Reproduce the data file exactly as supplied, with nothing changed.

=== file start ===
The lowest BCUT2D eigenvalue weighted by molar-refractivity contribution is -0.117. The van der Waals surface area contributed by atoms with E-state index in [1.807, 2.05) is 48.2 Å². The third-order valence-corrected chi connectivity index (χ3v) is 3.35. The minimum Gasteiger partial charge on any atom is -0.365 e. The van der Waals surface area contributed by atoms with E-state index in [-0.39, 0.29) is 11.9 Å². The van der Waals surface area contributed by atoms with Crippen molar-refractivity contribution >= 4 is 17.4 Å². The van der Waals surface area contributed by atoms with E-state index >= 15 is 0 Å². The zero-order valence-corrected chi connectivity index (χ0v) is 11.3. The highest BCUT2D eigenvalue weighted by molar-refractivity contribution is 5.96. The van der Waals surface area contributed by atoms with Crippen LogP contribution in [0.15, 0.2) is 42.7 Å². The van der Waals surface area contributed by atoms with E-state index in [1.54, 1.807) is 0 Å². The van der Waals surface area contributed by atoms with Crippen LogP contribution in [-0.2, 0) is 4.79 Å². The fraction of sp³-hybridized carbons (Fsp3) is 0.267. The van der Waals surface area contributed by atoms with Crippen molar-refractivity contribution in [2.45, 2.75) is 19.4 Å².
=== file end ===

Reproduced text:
The lowest BCUT2D eigenvalue weighted by molar-refractivity contribution is -0.117. The van der Waals surface area contributed by atoms with E-state index in [1.807, 2.05) is 48.2 Å². The third-order valence-corrected chi connectivity index (χ3v) is 3.35. The minimum Gasteiger partial charge on any atom is -0.365 e. The van der Waals surface area contributed by atoms with E-state index in [-0.39, 0.29) is 11.9 Å². The van der Waals surface area contributed by atoms with Crippen molar-refractivity contribution >= 4 is 17.4 Å². The van der Waals surface area contributed by atoms with E-state index >= 15 is 0 Å². The zero-order valence-corrected chi connectivity index (χ0v) is 11.3. The highest BCUT2D eigenvalue weighted by molar-refractivity contribution is 5.96. The van der Waals surface area contributed by atoms with Crippen LogP contribution in [0.15, 0.2) is 42.7 Å². The van der Waals surface area contributed by atoms with E-state index in [1.54, 1.807) is 0 Å². The van der Waals surface area contributed by atoms with Crippen LogP contribution in [-0.2, 0) is 4.79 Å². The fraction of sp³-hybridized carbons (Fsp3) is 0.267. The van der Waals surface area contributed by atoms with Crippen molar-refractivity contribution in [2.45, 2.75) is 19.4 Å².